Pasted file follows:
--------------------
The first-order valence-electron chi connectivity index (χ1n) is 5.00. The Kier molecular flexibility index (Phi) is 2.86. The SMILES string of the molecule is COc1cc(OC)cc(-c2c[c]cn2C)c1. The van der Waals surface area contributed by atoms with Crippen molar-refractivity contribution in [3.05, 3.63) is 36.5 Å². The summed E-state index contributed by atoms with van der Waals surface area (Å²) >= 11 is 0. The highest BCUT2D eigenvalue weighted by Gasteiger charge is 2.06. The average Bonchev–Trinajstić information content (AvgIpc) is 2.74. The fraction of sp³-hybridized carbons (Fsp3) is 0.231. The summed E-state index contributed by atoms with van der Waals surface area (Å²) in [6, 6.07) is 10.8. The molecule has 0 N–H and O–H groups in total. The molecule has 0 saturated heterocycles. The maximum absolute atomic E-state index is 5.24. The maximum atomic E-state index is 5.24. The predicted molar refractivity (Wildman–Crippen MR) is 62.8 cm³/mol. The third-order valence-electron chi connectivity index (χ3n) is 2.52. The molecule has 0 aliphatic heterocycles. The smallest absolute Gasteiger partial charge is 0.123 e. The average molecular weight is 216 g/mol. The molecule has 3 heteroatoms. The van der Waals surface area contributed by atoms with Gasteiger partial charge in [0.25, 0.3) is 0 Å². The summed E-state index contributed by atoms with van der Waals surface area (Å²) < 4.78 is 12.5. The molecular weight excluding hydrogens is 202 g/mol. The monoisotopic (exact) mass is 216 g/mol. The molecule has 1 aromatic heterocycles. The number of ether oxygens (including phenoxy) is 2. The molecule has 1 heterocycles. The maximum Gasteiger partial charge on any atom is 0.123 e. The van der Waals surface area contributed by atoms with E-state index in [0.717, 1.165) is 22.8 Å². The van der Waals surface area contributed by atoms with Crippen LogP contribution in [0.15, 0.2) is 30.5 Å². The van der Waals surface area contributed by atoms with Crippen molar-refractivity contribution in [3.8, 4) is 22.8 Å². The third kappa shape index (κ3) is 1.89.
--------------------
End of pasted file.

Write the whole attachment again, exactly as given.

The first-order valence-electron chi connectivity index (χ1n) is 5.00. The Kier molecular flexibility index (Phi) is 2.86. The SMILES string of the molecule is COc1cc(OC)cc(-c2c[c]cn2C)c1. The van der Waals surface area contributed by atoms with Crippen molar-refractivity contribution in [3.05, 3.63) is 36.5 Å². The summed E-state index contributed by atoms with van der Waals surface area (Å²) >= 11 is 0. The highest BCUT2D eigenvalue weighted by Gasteiger charge is 2.06. The average Bonchev–Trinajstić information content (AvgIpc) is 2.74. The fraction of sp³-hybridized carbons (Fsp3) is 0.231. The summed E-state index contributed by atoms with van der Waals surface area (Å²) in [6, 6.07) is 10.8. The molecule has 0 N–H and O–H groups in total. The molecule has 0 saturated heterocycles. The maximum absolute atomic E-state index is 5.24. The maximum atomic E-state index is 5.24. The predicted molar refractivity (Wildman–Crippen MR) is 62.8 cm³/mol. The third-order valence-electron chi connectivity index (χ3n) is 2.52. The molecule has 0 aliphatic heterocycles. The smallest absolute Gasteiger partial charge is 0.123 e. The average molecular weight is 216 g/mol. The molecule has 3 heteroatoms. The van der Waals surface area contributed by atoms with Gasteiger partial charge in [0.25, 0.3) is 0 Å². The summed E-state index contributed by atoms with van der Waals surface area (Å²) < 4.78 is 12.5. The molecular weight excluding hydrogens is 202 g/mol. The monoisotopic (exact) mass is 216 g/mol. The molecule has 1 aromatic heterocycles. The number of ether oxygens (including phenoxy) is 2. The molecule has 1 heterocycles. The maximum Gasteiger partial charge on any atom is 0.123 e. The van der Waals surface area contributed by atoms with E-state index in [0.717, 1.165) is 22.8 Å². The van der Waals surface area contributed by atoms with Crippen LogP contribution in [0.15, 0.2) is 30.5 Å². The van der Waals surface area contributed by atoms with Crippen molar-refractivity contribution in [3.8, 4) is 22.8 Å². The third kappa shape index (κ3) is 1.89.